I wrote a paper a few years ago in an art history class about the use of blue pigments on Egyptian sarcophagi. The problem with the organic pigments that were used is that they discolour over time, so what now appears to be green, black, or even brown was once a bright blue colour.
An article that I read on this subject largely accredited the discolouration with the choice of medium mixed in with the pigments. As I know there are debates and preferences still on the choice of medium used for oil paints (I’ve heard that linseed oil is going out of style as it tends to yellow over time), I think this is an interesting point as we see that these artistic choices are once that painters have always struggled with.
The darkening and discolouration of the blue paint on the Egyptian artifacts was concluded to be due to the organic compounds mixed in with the paint – chemical analysis shows that beeswax, gum arabic, and plant materials including glucose were variously present in the formulas. After oxidizing for thousands of years, these substances changed the original appearance of the paint.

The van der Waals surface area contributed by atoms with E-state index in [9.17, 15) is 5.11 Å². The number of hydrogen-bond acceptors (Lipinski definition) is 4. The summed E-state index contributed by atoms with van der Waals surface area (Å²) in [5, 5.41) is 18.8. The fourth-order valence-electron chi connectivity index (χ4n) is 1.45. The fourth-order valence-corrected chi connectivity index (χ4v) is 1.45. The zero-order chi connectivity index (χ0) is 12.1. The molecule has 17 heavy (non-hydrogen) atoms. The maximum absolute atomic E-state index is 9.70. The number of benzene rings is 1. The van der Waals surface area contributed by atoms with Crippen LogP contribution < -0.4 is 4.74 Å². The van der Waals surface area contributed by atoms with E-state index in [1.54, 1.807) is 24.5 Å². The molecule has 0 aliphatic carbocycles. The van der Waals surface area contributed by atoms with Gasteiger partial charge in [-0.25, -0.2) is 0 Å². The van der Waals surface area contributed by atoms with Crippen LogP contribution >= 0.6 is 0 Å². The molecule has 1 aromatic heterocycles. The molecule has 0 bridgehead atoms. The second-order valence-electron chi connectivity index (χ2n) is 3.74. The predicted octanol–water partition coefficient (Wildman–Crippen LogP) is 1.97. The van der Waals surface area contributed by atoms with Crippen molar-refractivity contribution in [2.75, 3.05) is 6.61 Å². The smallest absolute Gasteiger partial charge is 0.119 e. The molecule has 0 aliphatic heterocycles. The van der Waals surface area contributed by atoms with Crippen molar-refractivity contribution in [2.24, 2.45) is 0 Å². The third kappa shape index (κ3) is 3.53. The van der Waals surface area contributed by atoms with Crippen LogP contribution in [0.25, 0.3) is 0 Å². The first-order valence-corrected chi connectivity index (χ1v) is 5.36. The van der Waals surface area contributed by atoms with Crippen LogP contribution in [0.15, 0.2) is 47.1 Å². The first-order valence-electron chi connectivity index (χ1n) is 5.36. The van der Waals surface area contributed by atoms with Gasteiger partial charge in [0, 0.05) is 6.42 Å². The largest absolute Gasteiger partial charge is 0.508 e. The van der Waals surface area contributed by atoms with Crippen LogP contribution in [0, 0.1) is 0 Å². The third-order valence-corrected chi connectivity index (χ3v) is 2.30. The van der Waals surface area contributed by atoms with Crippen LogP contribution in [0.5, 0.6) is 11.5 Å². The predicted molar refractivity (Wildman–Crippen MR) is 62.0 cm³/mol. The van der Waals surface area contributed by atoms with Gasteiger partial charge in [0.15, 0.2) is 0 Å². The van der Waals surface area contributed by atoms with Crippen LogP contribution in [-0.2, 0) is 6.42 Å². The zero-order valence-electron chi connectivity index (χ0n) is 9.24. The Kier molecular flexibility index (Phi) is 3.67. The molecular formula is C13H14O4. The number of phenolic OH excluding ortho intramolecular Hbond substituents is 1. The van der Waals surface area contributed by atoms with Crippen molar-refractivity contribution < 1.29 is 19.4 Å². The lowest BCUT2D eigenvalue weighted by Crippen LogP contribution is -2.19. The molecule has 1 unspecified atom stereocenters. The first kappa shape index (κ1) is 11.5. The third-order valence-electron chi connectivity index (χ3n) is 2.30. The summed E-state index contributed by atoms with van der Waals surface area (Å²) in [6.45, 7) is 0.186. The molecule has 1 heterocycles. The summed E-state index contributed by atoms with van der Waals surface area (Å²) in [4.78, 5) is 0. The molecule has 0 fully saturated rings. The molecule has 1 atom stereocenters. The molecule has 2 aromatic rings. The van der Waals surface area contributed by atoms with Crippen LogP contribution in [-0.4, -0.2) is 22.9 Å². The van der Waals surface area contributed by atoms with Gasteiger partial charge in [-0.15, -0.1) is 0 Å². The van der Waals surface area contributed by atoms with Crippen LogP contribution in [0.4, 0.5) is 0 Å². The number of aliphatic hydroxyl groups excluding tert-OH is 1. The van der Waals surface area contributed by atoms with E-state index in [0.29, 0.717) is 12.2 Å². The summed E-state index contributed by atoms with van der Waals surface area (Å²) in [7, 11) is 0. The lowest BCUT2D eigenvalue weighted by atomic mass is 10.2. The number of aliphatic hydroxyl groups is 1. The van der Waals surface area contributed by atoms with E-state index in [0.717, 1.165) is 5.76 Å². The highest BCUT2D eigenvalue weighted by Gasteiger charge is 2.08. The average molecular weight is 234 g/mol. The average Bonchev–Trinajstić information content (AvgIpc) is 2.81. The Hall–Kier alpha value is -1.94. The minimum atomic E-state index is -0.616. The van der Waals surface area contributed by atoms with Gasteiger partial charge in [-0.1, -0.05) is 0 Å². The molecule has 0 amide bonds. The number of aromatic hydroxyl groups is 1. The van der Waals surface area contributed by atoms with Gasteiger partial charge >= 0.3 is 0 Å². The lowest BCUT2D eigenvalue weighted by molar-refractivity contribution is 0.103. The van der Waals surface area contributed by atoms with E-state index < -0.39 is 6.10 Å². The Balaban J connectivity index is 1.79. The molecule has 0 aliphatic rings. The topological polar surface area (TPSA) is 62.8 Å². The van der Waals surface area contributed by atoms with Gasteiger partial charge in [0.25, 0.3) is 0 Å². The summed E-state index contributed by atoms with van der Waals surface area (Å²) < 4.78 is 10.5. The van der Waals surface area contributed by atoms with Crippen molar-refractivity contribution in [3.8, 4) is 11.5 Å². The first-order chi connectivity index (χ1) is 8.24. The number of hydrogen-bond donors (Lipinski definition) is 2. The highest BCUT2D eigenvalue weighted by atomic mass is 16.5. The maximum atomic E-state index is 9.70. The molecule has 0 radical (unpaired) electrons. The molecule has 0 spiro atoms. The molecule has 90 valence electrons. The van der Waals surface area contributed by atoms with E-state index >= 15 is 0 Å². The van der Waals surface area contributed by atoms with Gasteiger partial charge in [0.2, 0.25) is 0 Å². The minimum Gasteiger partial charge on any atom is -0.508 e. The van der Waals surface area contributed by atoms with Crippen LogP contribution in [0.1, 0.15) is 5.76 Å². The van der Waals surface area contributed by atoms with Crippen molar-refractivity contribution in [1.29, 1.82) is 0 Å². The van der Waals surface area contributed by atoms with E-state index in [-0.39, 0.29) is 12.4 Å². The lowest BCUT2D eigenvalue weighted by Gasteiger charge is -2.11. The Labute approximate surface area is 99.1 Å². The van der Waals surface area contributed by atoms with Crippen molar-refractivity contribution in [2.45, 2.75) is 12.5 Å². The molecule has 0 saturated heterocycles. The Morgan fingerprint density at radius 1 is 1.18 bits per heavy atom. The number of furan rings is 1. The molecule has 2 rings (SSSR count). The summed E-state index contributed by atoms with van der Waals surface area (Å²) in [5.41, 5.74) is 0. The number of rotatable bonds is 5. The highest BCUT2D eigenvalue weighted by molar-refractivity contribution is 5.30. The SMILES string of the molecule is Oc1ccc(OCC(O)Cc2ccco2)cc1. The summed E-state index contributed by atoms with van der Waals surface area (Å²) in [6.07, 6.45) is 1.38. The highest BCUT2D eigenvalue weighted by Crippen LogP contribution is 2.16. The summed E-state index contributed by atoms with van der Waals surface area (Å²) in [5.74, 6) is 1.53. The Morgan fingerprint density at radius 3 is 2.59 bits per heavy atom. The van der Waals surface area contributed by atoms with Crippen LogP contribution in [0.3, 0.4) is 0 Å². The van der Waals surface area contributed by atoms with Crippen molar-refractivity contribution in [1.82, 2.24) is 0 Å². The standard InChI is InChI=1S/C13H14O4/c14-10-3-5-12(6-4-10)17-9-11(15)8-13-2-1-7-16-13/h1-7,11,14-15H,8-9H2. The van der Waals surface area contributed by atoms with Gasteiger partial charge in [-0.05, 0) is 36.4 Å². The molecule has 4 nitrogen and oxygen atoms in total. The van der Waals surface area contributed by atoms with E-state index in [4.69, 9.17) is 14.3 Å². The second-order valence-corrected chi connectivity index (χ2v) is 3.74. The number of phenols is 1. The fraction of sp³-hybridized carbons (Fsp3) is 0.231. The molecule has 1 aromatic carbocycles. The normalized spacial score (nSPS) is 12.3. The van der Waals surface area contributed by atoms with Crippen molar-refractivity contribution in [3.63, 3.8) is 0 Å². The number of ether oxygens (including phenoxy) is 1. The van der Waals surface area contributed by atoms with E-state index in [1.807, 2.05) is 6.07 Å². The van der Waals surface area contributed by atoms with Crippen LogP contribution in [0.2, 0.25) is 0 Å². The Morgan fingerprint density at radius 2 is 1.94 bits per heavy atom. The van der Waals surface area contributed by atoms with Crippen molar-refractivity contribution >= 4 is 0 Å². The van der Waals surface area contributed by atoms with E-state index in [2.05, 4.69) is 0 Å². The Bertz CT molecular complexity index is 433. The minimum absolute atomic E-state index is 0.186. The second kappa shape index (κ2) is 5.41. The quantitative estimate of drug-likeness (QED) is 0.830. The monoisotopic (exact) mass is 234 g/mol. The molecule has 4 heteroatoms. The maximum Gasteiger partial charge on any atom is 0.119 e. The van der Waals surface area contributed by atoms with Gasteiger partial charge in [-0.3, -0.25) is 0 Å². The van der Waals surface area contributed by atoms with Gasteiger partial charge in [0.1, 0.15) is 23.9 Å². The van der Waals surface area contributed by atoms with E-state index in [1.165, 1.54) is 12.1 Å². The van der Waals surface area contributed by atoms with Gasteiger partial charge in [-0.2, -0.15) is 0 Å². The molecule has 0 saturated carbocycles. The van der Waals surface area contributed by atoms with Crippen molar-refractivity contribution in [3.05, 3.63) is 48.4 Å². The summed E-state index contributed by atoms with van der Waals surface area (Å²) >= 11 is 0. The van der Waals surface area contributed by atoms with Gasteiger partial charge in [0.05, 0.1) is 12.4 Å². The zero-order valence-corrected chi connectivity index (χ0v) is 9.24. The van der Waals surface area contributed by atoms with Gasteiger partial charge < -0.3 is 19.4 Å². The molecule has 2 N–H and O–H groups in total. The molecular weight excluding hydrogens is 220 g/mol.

This sort of information is critical for those involved in art restoration and artifact preservation. The objects used in this study were all made of wood, and the authors acknowledge that the discolouration of these pigments on other surfaces would likely be from other circumstances.
Daniels, Vincent, Rebecca Stacey, and Andrew Middleton. “The Blackening of Paint Containing Egyptian Blue.” Studies in Conservation 49.4 (2004): 217-30. JSTOR. Web. 15 Mar. 2013. <http://www.jstor.org/stable/25487699>.